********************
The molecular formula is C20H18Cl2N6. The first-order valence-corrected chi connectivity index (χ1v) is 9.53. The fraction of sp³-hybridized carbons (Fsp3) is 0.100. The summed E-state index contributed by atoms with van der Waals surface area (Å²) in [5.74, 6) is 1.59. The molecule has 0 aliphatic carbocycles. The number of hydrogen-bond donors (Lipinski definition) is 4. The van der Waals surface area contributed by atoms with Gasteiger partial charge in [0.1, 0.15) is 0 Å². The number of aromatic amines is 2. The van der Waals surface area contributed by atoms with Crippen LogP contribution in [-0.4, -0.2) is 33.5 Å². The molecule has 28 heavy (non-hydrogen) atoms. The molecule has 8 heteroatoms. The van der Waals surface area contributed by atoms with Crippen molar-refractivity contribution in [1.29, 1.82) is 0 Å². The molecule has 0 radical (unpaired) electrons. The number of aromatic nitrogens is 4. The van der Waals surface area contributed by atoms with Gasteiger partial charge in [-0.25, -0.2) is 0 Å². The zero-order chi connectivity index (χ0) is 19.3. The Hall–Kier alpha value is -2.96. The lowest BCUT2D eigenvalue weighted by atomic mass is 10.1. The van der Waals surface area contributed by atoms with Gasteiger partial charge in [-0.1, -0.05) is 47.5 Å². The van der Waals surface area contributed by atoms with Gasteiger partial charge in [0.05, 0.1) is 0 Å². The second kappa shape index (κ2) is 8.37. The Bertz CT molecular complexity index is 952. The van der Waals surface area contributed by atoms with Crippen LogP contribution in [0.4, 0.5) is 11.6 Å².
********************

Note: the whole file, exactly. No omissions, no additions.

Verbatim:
The molecular formula is C20H18Cl2N6. The first-order valence-corrected chi connectivity index (χ1v) is 9.53. The fraction of sp³-hybridized carbons (Fsp3) is 0.100. The summed E-state index contributed by atoms with van der Waals surface area (Å²) in [5.74, 6) is 1.59. The molecule has 0 aliphatic carbocycles. The number of hydrogen-bond donors (Lipinski definition) is 4. The van der Waals surface area contributed by atoms with Gasteiger partial charge in [0.1, 0.15) is 0 Å². The number of aromatic amines is 2. The van der Waals surface area contributed by atoms with Crippen LogP contribution in [-0.4, -0.2) is 33.5 Å². The molecule has 28 heavy (non-hydrogen) atoms. The molecule has 8 heteroatoms. The van der Waals surface area contributed by atoms with Crippen molar-refractivity contribution in [1.29, 1.82) is 0 Å². The molecule has 0 radical (unpaired) electrons. The number of aromatic nitrogens is 4. The van der Waals surface area contributed by atoms with Gasteiger partial charge in [-0.25, -0.2) is 0 Å². The zero-order chi connectivity index (χ0) is 19.3. The Hall–Kier alpha value is -2.96. The lowest BCUT2D eigenvalue weighted by atomic mass is 10.1. The van der Waals surface area contributed by atoms with Gasteiger partial charge in [-0.1, -0.05) is 47.5 Å². The van der Waals surface area contributed by atoms with Gasteiger partial charge in [0.05, 0.1) is 0 Å². The second kappa shape index (κ2) is 8.37. The Bertz CT molecular complexity index is 952. The van der Waals surface area contributed by atoms with Crippen LogP contribution in [0.4, 0.5) is 11.6 Å².